Eighth sexual assault of the school year reported

Public safety cars outside Hugel Science Center. (Lauren Fox ’19)

A female non-student was allegedly sexually assaulted in an on-campus residence hall on April 22 at 1 a.m., according to a public safety official.

The victim of the alleged assault was at the college visiting her friend, Associate Director of Public Safety and Chief of Police Jim Meyer added.

The report of an indecent assault came from McKelvy House into public safety at 2 a.m., Meyer said. He added the alleged incident did not occur at McKelvy.

This marks the second reported indecent assault of the school year. Indecent assault is classified under Pennsylvania law as inappropriate or unwanted touching or forcing a victim to come into contact with seminal fluid, urine or feces against their will for the purpose of sexual arousal. Meyer said that in this case the report amounted to unwanted touching.

Indecent assault is classified as fondling under federal guidelines, Director of Public Safety Jeff Troxell said.

Meyer said he does not believe the alleged victim stayed at McKelvy overnight. It remains unclear why the third party and the victim were in McKelvy and why the third party chose to report from that location, he added.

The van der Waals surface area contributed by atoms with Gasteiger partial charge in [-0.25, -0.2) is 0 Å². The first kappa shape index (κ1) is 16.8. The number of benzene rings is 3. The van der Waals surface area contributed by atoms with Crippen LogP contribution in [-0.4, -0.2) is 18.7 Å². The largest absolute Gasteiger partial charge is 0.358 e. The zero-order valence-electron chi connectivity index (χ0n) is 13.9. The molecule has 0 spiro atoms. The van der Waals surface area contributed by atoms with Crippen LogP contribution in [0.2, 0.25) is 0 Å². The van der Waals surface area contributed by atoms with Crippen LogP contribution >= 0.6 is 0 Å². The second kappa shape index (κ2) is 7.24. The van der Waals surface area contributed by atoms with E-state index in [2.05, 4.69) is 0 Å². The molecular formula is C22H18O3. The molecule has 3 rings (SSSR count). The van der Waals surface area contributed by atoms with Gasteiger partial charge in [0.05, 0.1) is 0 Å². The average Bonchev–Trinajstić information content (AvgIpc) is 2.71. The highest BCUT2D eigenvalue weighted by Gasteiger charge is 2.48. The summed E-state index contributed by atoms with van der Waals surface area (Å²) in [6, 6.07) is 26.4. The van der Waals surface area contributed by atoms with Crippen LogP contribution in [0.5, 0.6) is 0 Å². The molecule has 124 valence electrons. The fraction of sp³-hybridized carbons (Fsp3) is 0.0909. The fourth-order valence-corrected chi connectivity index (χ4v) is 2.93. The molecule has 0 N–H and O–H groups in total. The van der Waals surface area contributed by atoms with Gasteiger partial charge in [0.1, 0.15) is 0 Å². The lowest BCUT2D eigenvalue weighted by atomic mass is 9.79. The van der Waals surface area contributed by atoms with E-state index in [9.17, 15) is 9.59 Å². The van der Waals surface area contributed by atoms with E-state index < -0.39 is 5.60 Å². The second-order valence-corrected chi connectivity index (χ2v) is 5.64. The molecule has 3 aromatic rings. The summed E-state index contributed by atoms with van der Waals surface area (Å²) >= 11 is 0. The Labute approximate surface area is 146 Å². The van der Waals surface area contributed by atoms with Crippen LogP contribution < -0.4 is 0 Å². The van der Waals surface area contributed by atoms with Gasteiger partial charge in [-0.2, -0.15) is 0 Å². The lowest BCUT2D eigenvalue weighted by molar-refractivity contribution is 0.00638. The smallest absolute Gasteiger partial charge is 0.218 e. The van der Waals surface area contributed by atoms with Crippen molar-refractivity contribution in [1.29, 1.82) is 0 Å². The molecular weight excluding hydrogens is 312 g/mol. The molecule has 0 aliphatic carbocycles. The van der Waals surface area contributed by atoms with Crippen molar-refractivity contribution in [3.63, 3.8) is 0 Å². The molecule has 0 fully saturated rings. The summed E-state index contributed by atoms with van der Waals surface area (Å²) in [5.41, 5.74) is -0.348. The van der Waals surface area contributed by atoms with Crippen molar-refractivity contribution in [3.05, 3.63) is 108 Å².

All that is known to public safety about the alleged assaulter is that he is a male student at the college. The victim has since left campus, and public safety is waiting on a call back from her to find out more about what happened.

“We need her to come back and speak with us for more detail,” Meyer said.

The investigation will remain active, he said, but is stunted unless the victim returns to public safety.

Troxell said that although the alleged victim was a non-student, the report will still be counted in public safety’s annual statistics on sexual assault.

About Kathryn Kelly

Kathryn Kelly '19 is the editor-in-chief of The Lafayette. She studies government & law and Classics.


Quote from above article from Dart Center, “People who have suffered sexual violence may not wish to be described as a ‘victim’ unless they choose the word themselves.”
Did you get consent from the woman to write this article? Did you get consent from the woman to describe her as a victim?
Do you want to know how you can help change the sexual assault climate on campus? STOP writing article, and START learning about consent.

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